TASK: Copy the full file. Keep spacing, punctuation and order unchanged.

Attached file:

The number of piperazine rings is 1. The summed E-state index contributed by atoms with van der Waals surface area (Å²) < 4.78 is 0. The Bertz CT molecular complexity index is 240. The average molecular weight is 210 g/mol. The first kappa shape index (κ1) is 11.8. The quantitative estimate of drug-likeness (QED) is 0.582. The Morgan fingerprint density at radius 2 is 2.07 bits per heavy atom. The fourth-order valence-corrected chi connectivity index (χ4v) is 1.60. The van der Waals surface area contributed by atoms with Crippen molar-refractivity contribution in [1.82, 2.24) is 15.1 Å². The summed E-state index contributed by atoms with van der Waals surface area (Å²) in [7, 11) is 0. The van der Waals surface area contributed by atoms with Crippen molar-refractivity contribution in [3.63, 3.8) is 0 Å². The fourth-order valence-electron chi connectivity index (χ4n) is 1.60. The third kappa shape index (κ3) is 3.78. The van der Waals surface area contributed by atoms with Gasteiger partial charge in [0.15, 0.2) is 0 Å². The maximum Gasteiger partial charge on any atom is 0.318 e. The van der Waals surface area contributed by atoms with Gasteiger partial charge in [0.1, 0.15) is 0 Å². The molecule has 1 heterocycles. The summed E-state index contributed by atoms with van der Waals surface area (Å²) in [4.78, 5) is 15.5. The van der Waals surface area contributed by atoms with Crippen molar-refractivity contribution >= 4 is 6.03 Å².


The number of piperazine rings is 1. The summed E-state index contributed by atoms with van der Waals surface area (Å²) < 4.78 is 0. The Bertz CT molecular complexity index is 240. The average molecular weight is 210 g/mol. The first kappa shape index (κ1) is 11.8. The quantitative estimate of drug-likeness (QED) is 0.582. The Morgan fingerprint density at radius 2 is 2.07 bits per heavy atom. The fourth-order valence-corrected chi connectivity index (χ4v) is 1.60. The van der Waals surface area contributed by atoms with Crippen molar-refractivity contribution in [1.82, 2.24) is 15.1 Å². The summed E-state index contributed by atoms with van der Waals surface area (Å²) in [7, 11) is 0. The van der Waals surface area contributed by atoms with Crippen molar-refractivity contribution in [3.63, 3.8) is 0 Å². The fourth-order valence-electron chi connectivity index (χ4n) is 1.60. The third kappa shape index (κ3) is 3.78. The van der Waals surface area contributed by atoms with Gasteiger partial charge in [0.15, 0.2) is 0 Å². The maximum Gasteiger partial charge on any atom is 0.318 e. The van der Waals surface area contributed by atoms with Gasteiger partial charge in [0.1, 0.15) is 0 Å². The molecule has 1 heterocycles. The summed E-state index contributed by atoms with van der Waals surface area (Å²) in [4.78, 5) is 15.5. The van der Waals surface area contributed by atoms with Crippen molar-refractivity contribution >= 4 is 6.03 Å².